A new study conducted by the U.S. Labor Department shows that 300,000 workers in New York are paid less than the minimum wage. This represents between 3.5 and 6.5 percent of the total workforce in the state.
Workers lost 38 percent of their income each week due to these wage violations; taken together, this amounts to $20 million to $29 million.
Restaurant workers were the most common victims of this practice, particularly at fast food restaurants. Employees of these companies have been campaigning for a higher wage for months.
“We already know workers (in the fast food industry) earn low wages and struggle to earn a basic family budget,” David Weil, administrator of the Labor Department’s Wage and Hour Division, told the New York Times.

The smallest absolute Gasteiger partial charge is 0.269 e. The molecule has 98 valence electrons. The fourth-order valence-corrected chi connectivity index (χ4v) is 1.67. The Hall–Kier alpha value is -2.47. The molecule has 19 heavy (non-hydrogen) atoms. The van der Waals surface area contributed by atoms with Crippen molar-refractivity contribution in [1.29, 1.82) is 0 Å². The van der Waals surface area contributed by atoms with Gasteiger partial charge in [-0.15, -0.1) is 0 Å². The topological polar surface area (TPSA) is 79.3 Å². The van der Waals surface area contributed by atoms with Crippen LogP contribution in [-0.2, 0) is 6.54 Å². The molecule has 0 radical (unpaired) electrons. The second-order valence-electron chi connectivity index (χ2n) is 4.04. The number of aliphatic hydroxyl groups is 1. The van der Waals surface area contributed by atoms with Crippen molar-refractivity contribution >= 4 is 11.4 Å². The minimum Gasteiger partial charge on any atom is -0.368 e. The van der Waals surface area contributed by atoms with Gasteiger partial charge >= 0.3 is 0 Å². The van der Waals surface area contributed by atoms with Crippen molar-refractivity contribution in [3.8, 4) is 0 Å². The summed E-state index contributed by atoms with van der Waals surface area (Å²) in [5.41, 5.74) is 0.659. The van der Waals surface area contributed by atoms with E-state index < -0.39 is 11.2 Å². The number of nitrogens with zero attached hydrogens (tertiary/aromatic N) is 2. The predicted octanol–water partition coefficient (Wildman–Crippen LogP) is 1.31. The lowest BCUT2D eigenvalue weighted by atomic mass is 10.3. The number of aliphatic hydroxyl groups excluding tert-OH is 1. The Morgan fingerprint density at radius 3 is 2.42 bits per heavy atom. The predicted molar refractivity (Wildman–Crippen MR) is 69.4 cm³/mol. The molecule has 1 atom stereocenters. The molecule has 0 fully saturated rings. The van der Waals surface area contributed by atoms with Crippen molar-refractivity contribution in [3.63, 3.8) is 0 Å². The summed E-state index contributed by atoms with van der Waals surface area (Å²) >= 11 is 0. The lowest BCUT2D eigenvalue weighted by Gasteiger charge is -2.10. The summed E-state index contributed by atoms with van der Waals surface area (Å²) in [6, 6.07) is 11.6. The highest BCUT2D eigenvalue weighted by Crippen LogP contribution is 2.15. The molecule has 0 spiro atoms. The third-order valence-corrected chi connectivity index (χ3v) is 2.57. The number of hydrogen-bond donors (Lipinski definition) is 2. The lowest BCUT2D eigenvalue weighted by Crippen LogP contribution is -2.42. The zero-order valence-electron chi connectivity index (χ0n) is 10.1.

The study was conducted in 2011, when New York’s minimum wage was $7.25–it has since increased to $8.00. The low-wage workers in the study were people who made less than 1.5 times the minimum wage ($11 at the time of the study).
This monetary maneuvering hurt taxpayers too–school breakfast and lunch programs in New York had to spend an additional $7.8 million in 2011, and food stamp spending rose $33.6 million. About 8,000 New York families live below the poverty line because of wage violations, and so are forced to use these services.
Supporters of a higher, violation-free minimum wage marched throughout the country this morning in protest- the New York rally began at a McDonald’s in Brooklyn at 6:30 a.m. and ended at City Hall around 11.